LIEL ABADA has revealed his big dream is to play for Liverpool – but insisted Mo Salah doesn’t have to worry about his first-team place just yet.
The lively little winger arrived at Celtic in a £3.5million switch from Israeli top-flight club Maccabi Petah Tikva and made an instant impact when he netted on his debut against FC Midtjylland in the Champions League qualifier at Parkhead in July.
Unfortunately, his promising first appearance was cut short by the foolish red card for his compatriot Nir Bitton just before the interval in the 1-1 first leg stalemate.
Abada, who celebrated his 20th birthday on Sunday by playing his part in the 2-1 win over Aberdeen at Pittodrie, has collected five more goals after hitting the ground running in Glasgow.
ON A WING AND A PRAYER…Liel Abada in a reflective moment in the 1-1 draw with Dundee United at Parkhead.
The entertaining wide Bhoy candidly admitted: “My dream was and remains to play in England, in one of the teams in the Premier League.
“The biggest dream is Liverpool, but I have to keep working hard at Celtic to prove myself and take it step by step. Should Mo Salah worry? From me? No! He is a super player.”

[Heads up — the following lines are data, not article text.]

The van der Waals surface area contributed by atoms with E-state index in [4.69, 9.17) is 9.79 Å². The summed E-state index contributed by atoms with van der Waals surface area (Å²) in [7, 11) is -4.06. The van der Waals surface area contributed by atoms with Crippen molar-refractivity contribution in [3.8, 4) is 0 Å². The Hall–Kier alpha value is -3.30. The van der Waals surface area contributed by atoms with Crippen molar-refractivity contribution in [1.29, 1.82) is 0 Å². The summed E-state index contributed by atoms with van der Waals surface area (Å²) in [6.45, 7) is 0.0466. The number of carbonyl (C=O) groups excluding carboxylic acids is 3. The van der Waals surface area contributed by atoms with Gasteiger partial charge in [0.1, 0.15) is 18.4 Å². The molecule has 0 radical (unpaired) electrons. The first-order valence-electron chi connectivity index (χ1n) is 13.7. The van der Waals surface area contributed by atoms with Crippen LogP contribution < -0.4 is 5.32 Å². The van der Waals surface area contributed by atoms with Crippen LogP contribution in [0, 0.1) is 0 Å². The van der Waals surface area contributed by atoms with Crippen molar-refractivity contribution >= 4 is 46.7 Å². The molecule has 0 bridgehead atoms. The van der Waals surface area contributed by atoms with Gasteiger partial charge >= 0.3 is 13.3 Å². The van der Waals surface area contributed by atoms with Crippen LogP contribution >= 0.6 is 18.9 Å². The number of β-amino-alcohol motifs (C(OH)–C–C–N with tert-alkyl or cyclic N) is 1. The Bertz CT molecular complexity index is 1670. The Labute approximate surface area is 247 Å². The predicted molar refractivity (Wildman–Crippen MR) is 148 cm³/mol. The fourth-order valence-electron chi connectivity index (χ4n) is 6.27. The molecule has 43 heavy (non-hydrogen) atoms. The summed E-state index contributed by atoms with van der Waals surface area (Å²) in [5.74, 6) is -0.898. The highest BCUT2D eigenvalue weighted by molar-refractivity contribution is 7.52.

Abada recalled his disbelief when the moment arrived to pen his contract with Ange Postecoglou’s revamped Parkhead squad.
He said: “I remember arriving at a restaurant and I was shown the contract. I grabbed my head. I knew my dream was coming true.
“Anyone who hasn’t been to Celtic Park does not understand what an atmosphere is. You do not understand what a shiver it gives. My song, too, and when they shout ‘You’ll Never Walk Alone’. It’s hard for me to even explain in words.”
MAKING A NAME FOR HIMSELF…Liel Abada has hit the ground running since his move from Israel.
Abada could face team-mates Callum McGregor and David Turnbull in the World Cup qualifier at Hampden on Saturday when his nation take on Steve Clarke’s Scotland line-up.
Speaking to Israeli media outlet sport5.co.il, added: “I will wait patiently for my minutes. I work hard in training to prove I deserve to play.
“No matter how many minutes the coach gives me, I will try to prove my place on the field.
“I haven’t been to Hampden yet, but I am told the atmosphere is extraordinary. The games against Scotland are always close. It will be tough, with a noisy and enthusiastic crowd.
“But we have to play our game and I believe we can win.”